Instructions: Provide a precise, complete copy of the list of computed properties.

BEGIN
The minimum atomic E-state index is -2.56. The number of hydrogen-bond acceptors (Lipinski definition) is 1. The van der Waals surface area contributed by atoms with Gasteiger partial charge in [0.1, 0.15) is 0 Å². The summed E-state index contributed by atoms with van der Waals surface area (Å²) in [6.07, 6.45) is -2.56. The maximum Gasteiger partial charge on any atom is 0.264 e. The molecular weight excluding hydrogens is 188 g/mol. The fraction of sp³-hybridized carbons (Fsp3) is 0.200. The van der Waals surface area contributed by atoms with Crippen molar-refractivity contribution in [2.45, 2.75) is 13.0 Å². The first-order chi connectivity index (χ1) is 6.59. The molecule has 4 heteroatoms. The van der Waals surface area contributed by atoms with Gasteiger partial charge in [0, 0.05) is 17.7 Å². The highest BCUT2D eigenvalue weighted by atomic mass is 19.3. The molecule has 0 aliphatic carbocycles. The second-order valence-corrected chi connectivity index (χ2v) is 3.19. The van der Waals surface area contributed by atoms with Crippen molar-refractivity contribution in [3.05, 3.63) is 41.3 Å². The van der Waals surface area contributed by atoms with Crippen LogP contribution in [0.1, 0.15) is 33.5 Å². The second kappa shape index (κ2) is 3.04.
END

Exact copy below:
The minimum atomic E-state index is -2.56. The number of hydrogen-bond acceptors (Lipinski definition) is 1. The van der Waals surface area contributed by atoms with Gasteiger partial charge in [0.1, 0.15) is 0 Å². The summed E-state index contributed by atoms with van der Waals surface area (Å²) in [6.07, 6.45) is -2.56. The maximum Gasteiger partial charge on any atom is 0.264 e. The molecular weight excluding hydrogens is 188 g/mol. The fraction of sp³-hybridized carbons (Fsp3) is 0.200. The van der Waals surface area contributed by atoms with Crippen molar-refractivity contribution in [2.45, 2.75) is 13.0 Å². The first-order chi connectivity index (χ1) is 6.59. The molecule has 4 heteroatoms. The van der Waals surface area contributed by atoms with Gasteiger partial charge in [0, 0.05) is 17.7 Å². The highest BCUT2D eigenvalue weighted by atomic mass is 19.3. The molecule has 0 aliphatic carbocycles. The second-order valence-corrected chi connectivity index (χ2v) is 3.19. The van der Waals surface area contributed by atoms with Crippen molar-refractivity contribution in [3.05, 3.63) is 41.3 Å². The van der Waals surface area contributed by atoms with Crippen LogP contribution in [0.1, 0.15) is 33.5 Å². The second kappa shape index (κ2) is 3.04.